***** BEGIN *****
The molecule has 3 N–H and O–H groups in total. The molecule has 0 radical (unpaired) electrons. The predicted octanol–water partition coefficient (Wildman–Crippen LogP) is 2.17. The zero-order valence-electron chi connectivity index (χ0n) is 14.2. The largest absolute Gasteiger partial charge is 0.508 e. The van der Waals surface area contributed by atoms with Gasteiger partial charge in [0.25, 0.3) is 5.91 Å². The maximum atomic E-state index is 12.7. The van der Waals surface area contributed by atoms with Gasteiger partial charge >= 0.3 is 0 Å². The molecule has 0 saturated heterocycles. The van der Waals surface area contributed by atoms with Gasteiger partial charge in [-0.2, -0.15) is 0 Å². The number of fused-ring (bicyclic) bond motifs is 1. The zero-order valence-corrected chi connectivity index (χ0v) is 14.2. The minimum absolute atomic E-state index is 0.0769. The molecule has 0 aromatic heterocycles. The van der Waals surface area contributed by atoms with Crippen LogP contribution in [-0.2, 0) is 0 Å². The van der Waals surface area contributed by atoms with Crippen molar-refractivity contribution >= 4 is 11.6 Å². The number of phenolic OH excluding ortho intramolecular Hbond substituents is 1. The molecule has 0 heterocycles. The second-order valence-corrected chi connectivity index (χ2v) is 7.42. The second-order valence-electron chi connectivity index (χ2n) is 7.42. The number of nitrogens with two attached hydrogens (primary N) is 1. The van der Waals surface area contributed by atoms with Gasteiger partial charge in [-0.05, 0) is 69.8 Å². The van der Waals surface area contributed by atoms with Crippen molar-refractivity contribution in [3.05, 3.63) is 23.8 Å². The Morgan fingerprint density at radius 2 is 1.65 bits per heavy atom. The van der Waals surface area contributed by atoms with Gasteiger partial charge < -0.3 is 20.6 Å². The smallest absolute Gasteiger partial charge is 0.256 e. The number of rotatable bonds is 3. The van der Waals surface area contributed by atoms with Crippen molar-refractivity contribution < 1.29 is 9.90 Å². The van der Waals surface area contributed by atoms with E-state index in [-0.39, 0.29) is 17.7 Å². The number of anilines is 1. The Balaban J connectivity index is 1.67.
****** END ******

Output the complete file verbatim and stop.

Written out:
The molecule has 3 N–H and O–H groups in total. The molecule has 0 radical (unpaired) electrons. The predicted octanol–water partition coefficient (Wildman–Crippen LogP) is 2.17. The zero-order valence-electron chi connectivity index (χ0n) is 14.2. The largest absolute Gasteiger partial charge is 0.508 e. The van der Waals surface area contributed by atoms with Gasteiger partial charge in [0.25, 0.3) is 5.91 Å². The maximum atomic E-state index is 12.7. The van der Waals surface area contributed by atoms with Gasteiger partial charge >= 0.3 is 0 Å². The molecule has 0 saturated heterocycles. The van der Waals surface area contributed by atoms with Gasteiger partial charge in [-0.2, -0.15) is 0 Å². The number of fused-ring (bicyclic) bond motifs is 1. The zero-order valence-corrected chi connectivity index (χ0v) is 14.2. The minimum absolute atomic E-state index is 0.0769. The molecule has 0 aromatic heterocycles. The van der Waals surface area contributed by atoms with Crippen LogP contribution in [-0.2, 0) is 0 Å². The van der Waals surface area contributed by atoms with Crippen molar-refractivity contribution >= 4 is 11.6 Å². The number of phenolic OH excluding ortho intramolecular Hbond substituents is 1. The molecule has 0 heterocycles. The second-order valence-corrected chi connectivity index (χ2v) is 7.42. The second-order valence-electron chi connectivity index (χ2n) is 7.42. The number of nitrogens with two attached hydrogens (primary N) is 1. The van der Waals surface area contributed by atoms with Gasteiger partial charge in [-0.05, 0) is 69.8 Å². The van der Waals surface area contributed by atoms with Crippen molar-refractivity contribution in [3.05, 3.63) is 23.8 Å². The Morgan fingerprint density at radius 2 is 1.65 bits per heavy atom. The van der Waals surface area contributed by atoms with Gasteiger partial charge < -0.3 is 20.6 Å². The smallest absolute Gasteiger partial charge is 0.256 e. The number of rotatable bonds is 3. The van der Waals surface area contributed by atoms with Crippen molar-refractivity contribution < 1.29 is 9.90 Å². The van der Waals surface area contributed by atoms with E-state index in [-0.39, 0.29) is 17.7 Å². The number of anilines is 1. The Balaban J connectivity index is 1.67.